If Bridgewater follows through and signs with Louisville, it will be a massive coup for Strong and the Cards. Bridgewater is rated as high as a five-star prospect by some services and a four-star, top-100 talent virtually everywhere; Maxpreps' Tom Lemming ranks him the No. 96 player in the country. For a program like Louisville with little in the way of past recruiting successes on this level, not only landing a prospect of Bridgewater's stature but landing him from points as distant as Miami is a huge, huge statement for Strong and his staff; one local writer has already called Bridgewater the "biggest recruit in school history." Combine the continued improvement the Cards showed under Strong this season with wins on the recruiting trail like Bridgewater, and "the Ville" will be challening for Big East titles sooner rather than later.

On the flip side, Bridgewater's decommitment from Miami in the wake of Randy Shannon's firing and subsequent snubbing of the new 'Cane staff under Al Golden is not the early message Golden wanted to send on the recruiting trail. Northwestern has long been a key pipeline for the Hurricanes, and though one recruit bolting in the immediate wake of the coaching turnover doesn't necessarily indicate there's any long-term damage done, Golden will have to stop the bleeding in a hurry and keep as much Miami talent at home as he can, or his tenure won't end any differently than Shannon's.

Posted on: December 17, 2010 12:59 pm
 

Pitt not sure who's going to coach Pitt in bowl

Posted by Jerry Hinnen

Mike Haywood was officially introduced as the head coach at Pitt yesterday, and won the press conference with his promise to make the Panthers a more disciplined, more unified team.

But as for winning the Panthers' BBVA Compass Bowl game against Kentucky, Haywood didn't have much to say about that, because he's not coaching the game. Dismissed coach Dave Wannstedt is, right?

Maybe not (emphasis added):
[Athletic director Steve] Pederson made it clear that although Haywood has been hired, the Panthers are Wannstedt's team until after the BBVA Compass Bowl Jan. 8. Wannstedt, forced to resign last week, has yet to decide whether he will coach the Panthers in that game.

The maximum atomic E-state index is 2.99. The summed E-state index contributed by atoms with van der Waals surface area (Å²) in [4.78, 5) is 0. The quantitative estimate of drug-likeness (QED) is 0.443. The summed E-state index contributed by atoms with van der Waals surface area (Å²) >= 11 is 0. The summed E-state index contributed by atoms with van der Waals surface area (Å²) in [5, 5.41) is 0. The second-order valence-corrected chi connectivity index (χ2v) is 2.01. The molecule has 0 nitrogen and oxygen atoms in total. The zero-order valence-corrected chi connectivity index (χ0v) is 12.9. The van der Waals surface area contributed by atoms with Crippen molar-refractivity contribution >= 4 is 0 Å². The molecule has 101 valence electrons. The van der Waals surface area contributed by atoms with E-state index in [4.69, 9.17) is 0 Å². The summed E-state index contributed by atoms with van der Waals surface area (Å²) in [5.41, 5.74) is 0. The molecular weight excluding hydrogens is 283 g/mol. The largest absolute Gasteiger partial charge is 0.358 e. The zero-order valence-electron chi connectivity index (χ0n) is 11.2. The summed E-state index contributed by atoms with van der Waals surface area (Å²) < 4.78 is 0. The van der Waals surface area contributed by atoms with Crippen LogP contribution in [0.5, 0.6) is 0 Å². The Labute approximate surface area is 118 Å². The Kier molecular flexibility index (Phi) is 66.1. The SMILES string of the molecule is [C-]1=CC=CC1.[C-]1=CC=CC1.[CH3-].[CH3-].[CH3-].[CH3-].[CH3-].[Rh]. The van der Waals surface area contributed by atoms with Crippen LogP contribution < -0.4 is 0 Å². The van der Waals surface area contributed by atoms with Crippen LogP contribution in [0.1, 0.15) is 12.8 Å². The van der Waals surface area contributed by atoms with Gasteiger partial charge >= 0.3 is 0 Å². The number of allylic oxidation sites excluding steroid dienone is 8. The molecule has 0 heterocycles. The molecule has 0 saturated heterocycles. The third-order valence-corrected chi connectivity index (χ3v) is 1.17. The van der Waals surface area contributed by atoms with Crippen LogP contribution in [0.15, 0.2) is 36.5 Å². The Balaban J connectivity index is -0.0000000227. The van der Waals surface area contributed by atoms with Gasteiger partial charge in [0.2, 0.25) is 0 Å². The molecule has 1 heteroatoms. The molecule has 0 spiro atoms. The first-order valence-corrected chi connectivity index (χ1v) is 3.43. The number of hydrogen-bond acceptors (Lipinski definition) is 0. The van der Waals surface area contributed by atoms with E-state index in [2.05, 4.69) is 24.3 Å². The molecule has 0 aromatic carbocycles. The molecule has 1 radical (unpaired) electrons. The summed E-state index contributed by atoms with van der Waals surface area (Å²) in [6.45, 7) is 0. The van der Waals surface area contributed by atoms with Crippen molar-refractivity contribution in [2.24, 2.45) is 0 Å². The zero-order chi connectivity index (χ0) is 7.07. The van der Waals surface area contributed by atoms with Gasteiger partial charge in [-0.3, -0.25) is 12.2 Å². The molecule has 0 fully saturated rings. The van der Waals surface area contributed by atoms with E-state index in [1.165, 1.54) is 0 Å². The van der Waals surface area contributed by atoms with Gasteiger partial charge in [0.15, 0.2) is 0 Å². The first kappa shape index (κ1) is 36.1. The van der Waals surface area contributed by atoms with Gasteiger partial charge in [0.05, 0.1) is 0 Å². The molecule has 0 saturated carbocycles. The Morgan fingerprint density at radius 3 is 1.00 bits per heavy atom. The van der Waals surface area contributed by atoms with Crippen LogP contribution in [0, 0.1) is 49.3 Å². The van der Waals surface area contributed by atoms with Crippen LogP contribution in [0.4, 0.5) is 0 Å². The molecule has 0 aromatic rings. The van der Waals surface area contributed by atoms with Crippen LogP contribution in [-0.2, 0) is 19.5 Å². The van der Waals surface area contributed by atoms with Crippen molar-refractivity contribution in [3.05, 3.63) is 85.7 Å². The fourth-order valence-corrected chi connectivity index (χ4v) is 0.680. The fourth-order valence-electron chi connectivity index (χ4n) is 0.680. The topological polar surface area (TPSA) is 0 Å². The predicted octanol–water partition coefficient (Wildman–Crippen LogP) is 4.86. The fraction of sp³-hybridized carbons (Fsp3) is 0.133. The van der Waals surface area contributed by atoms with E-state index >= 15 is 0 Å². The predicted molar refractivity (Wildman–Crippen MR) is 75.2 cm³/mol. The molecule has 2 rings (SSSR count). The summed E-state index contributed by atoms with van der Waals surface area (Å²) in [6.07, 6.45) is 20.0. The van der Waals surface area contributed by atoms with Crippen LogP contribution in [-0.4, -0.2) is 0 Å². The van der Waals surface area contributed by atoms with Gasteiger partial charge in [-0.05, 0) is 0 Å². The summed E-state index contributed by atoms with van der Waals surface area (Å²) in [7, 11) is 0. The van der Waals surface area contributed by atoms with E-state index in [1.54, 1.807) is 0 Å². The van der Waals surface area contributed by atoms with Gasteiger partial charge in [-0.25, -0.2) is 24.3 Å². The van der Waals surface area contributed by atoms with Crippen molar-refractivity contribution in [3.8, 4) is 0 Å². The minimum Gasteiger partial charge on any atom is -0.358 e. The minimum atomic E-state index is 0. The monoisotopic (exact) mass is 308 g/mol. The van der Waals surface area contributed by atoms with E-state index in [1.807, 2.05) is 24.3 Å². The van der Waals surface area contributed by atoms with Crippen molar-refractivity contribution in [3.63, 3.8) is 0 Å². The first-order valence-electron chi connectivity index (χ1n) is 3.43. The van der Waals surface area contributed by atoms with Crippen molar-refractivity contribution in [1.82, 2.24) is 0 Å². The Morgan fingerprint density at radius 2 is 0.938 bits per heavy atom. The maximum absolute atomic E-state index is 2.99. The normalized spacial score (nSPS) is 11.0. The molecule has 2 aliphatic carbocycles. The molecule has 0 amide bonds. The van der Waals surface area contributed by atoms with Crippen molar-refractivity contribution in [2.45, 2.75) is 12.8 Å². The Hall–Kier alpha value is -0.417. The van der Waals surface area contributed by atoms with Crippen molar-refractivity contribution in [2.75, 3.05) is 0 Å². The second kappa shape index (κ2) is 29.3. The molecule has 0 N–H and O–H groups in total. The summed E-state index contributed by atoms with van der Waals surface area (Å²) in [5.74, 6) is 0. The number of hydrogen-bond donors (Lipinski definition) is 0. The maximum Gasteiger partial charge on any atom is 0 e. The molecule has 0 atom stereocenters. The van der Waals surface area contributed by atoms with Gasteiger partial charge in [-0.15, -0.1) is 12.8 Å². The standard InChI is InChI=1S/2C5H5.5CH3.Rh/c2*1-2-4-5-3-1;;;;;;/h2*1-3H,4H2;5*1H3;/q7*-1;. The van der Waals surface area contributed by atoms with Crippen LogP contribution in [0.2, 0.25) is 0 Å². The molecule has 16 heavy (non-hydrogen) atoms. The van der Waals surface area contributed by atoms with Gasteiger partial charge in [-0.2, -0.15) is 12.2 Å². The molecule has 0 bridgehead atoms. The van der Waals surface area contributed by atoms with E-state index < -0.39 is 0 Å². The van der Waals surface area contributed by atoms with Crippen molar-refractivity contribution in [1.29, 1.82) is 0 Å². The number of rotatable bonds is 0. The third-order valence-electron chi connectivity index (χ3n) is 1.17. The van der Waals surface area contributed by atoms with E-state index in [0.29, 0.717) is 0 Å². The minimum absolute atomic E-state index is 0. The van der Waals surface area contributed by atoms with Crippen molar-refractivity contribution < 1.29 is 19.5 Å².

So, just to be clear, let's review the Panthers' bowl-coaching options:

1. Dave Wannstedt. May not coach in the bowl.

2. Mike Haywood. Will not coach in the bowl.

3. ?????????.

OK, so behind door No. 3 is almost certainly one of the current Wannstedt assistants -- defensive coordinator Phil Bennett even has head coaching experience from his days at SMU -- but even for a Jan. 8 bowl, practice must start within days. If Wannstedt himself doesn't take the helm, someone has to.

If Pederson wants this blogger's nickel's worth of free advice, Wannstedt's ambivalence about remaining in charge ought to indicate -- all by itself -- that he probably shouldn't be the guy in charge. It's a well-meaning gesture on Pederson's part to let him leave the job with some kind of dignity, but if a gesture he's not interested in accepting, it's time to move on. The Panthers' disappointing season and occasionally aimless-looking coaching search has already made Pitt look bad; an uninspired, unfocused, unprepared loss to a .500 Kentucky team will only make them look worse.

HT: TSK .

Posted on: December 16, 2010 4:08 pm
 

Villanova deciding on Big East football in April

Posted by Jerry Hinnen

It's long been an open secret that after TCU joined the Big East as the conference's ninth football member, the league's top choice for a 10th member was original member in all-other-sports Villanova.

But how committed is the conference to that choice?  Based on the timetable established today in an open letter from President Father Peter Donahue, committed enough that they're unfazed by that timetable coming with something of a sticker shock (emphasis added):
  • January 2011: Continued community meetings, stakeholder dialogue, and research and analyses
  • February 2011: Board of Trustees meeting; discussion of research findings to-date
  • March 2011: Assessment of remaining research findings
  • April 2011 : Board of Trustees meeting; discussion of outstanding items; Board decision
  • That's right: even with an open invitation on the table that an awful lot of schools would rename their biology buildings "Big East Hall" for, the Wildcats won't come to a final decision for another four months.

    So why is 'Nova permitted to take its time when so many other conference alignment decisions in the past year's reshuffling have been made on the fly? Because while the leap from FCS directly into a BCS league wouldn't be easy for any program, there's several reasons to think the Wildcats can make it work: a well-established championship program at the FCS level; an administration with a history of overseeing and supporting successful athletics programs; and maybe most key of all, their location squarely in the middle of a major Eastern metropolitan area without a prominent college football team to follow. (No, Temple doesn't count.) If UConn can become a viable BCS-level program, there's zero reason to think 'Nova can't.